Penny stock scalping or scraping is when a trader is using the imperfections in the pricing system to make small amounts of money on multiple trades. Essentially you are attempting to fill in as a market maker.
There is a spread on all stocks which is the difference between what people are selling stocks for and what people are buying stocks for. When stocks are thinly traded and low in value this spread can be quite large as a percentage of the value of the stock. As a scalper you are attempting to buy towards what people are asking to buy for and sell towards what people are asking to sell for. Often this requires a little patience or a good understanding of the direction of the stock by the orders that are being executed at the moment. Here are some key areas of understanding for penny stock scalping.
Fundamental analysis or the study of the mechanics of the business generally carries little water within the ultra small time frame in which you intend on holding the stock. However, some momentum investors use it as a first stock screen. They will use fundamental analysis to separate stocks into three categories, those that are grossly overpriced, those that are grossly underpriced, and those that are in between. Then they will continue on with their analysis only on the stocks that they feel are in the category they are looking to trade.
In technical analysis the investor studies the change of price over time to draw conclusions about future buying and selling patterns of the stock. In regular swing, momentum, or day trading traders will use these indications to make their trade. There is not enough time or information for this in stock scalping.
As with fundamental analysis technical analysis is used as a precursor stock screen to narrow the choices of stocks you are willing to invest in today. Especially important in technical analysis for stock scalping is looking at price channels. Price channels or price bands are upper and lower limits a stock tends to be trading in. If the stock breaks out of these bands they are likely to take off in a direction. This is bad for the scalper because he is working within the normal price bands and a big move in the wrong direction can wipe out all of his day’s work.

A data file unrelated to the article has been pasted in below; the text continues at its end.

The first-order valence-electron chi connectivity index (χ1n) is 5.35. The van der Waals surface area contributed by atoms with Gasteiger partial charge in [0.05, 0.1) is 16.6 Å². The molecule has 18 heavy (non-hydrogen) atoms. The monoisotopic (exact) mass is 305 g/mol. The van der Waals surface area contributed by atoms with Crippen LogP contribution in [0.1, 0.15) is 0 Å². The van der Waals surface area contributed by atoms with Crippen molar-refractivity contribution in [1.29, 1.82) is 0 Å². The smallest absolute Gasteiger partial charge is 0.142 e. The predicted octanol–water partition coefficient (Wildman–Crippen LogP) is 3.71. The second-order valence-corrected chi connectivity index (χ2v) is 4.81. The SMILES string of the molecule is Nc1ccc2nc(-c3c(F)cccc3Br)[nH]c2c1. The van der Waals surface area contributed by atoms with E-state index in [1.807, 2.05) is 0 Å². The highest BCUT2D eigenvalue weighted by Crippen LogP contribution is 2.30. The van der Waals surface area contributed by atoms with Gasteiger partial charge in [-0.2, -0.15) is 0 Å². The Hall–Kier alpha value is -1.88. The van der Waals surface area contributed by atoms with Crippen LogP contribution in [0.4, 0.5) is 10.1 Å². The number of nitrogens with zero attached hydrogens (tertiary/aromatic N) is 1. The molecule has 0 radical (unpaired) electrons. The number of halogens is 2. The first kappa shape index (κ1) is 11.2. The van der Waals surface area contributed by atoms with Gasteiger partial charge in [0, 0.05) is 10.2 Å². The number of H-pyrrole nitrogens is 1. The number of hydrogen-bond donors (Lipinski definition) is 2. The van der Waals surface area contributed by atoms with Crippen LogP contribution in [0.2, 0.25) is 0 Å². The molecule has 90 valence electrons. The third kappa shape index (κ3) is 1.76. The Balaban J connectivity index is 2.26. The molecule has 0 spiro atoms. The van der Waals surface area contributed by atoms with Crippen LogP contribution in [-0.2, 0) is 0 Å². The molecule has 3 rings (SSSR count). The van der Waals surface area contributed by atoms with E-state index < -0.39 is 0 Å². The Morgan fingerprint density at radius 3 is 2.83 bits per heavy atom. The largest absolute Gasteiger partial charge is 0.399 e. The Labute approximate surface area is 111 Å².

The hardest part for the scalper is they are working within time frames too small for conventional automation. Standard stop losses will do them no good here because they won’t execute over such a small time frame. Often the scalper only holds a penny stock for minutes and makes tens or hundreds of trades a day. The scalper can’t only have a plan, but must have his plan internalized to consistently make decisions in line with his plan. You don’t have time to run math on percentages in your spread sheet; you need to do them quickly and accurately in your head before the window of opportunity is gone.
Clearly penny stock scalping is not the easiest of the trading methods. It requires a high level of attention with demanding decision making skills. Why would someone scalp? Traders scalp mainly because the risk level is low if it is done correctly because your capital is tied up for a small period of time. Also, if your plan is accurate you get hundreds of trades a week to allow the law of averages make you a winner. Like the 1% house advantage in a casino, lots of bets consistently make the house a winner._____________________________________